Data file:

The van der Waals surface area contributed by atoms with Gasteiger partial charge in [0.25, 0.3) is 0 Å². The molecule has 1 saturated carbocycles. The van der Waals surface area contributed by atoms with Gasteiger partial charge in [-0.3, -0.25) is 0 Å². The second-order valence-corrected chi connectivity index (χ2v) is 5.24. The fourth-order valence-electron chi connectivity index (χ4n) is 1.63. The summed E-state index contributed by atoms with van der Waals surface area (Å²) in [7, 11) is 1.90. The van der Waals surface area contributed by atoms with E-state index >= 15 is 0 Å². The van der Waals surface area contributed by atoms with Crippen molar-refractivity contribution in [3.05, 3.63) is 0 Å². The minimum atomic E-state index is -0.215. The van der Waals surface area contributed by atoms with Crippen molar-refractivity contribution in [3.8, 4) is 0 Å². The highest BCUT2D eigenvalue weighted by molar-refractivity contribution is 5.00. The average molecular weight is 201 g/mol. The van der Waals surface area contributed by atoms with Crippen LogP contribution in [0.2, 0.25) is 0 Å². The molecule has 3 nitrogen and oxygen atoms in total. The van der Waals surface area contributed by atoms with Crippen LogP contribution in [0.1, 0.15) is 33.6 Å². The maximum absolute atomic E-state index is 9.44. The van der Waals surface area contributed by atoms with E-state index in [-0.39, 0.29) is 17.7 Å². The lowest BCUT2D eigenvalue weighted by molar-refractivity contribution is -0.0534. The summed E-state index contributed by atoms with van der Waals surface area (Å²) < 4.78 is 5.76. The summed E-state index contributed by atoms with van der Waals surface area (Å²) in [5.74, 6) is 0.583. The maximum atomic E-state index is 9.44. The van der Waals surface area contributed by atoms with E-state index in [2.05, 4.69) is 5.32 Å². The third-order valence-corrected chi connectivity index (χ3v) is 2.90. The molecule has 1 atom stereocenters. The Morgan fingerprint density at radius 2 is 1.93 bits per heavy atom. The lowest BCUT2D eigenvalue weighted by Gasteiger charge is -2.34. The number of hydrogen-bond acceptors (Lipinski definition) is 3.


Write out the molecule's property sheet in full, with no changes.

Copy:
The van der Waals surface area contributed by atoms with Gasteiger partial charge in [0.25, 0.3) is 0 Å². The molecule has 1 saturated carbocycles. The van der Waals surface area contributed by atoms with Gasteiger partial charge in [-0.3, -0.25) is 0 Å². The second-order valence-corrected chi connectivity index (χ2v) is 5.24. The fourth-order valence-electron chi connectivity index (χ4n) is 1.63. The summed E-state index contributed by atoms with van der Waals surface area (Å²) in [7, 11) is 1.90. The van der Waals surface area contributed by atoms with E-state index >= 15 is 0 Å². The van der Waals surface area contributed by atoms with Crippen molar-refractivity contribution in [3.05, 3.63) is 0 Å². The minimum atomic E-state index is -0.215. The van der Waals surface area contributed by atoms with Crippen molar-refractivity contribution in [3.8, 4) is 0 Å². The highest BCUT2D eigenvalue weighted by molar-refractivity contribution is 5.00. The average molecular weight is 201 g/mol. The van der Waals surface area contributed by atoms with Crippen LogP contribution in [0.2, 0.25) is 0 Å². The molecule has 3 nitrogen and oxygen atoms in total. The van der Waals surface area contributed by atoms with Crippen LogP contribution in [0.1, 0.15) is 33.6 Å². The maximum absolute atomic E-state index is 9.44. The van der Waals surface area contributed by atoms with E-state index in [-0.39, 0.29) is 17.7 Å². The lowest BCUT2D eigenvalue weighted by molar-refractivity contribution is -0.0534. The summed E-state index contributed by atoms with van der Waals surface area (Å²) < 4.78 is 5.76. The summed E-state index contributed by atoms with van der Waals surface area (Å²) in [5.74, 6) is 0.583. The maximum atomic E-state index is 9.44. The van der Waals surface area contributed by atoms with E-state index in [2.05, 4.69) is 5.32 Å². The third-order valence-corrected chi connectivity index (χ3v) is 2.90. The molecule has 1 atom stereocenters. The Morgan fingerprint density at radius 2 is 1.93 bits per heavy atom. The lowest BCUT2D eigenvalue weighted by Gasteiger charge is -2.34. The number of hydrogen-bond acceptors (Lipinski definition) is 3.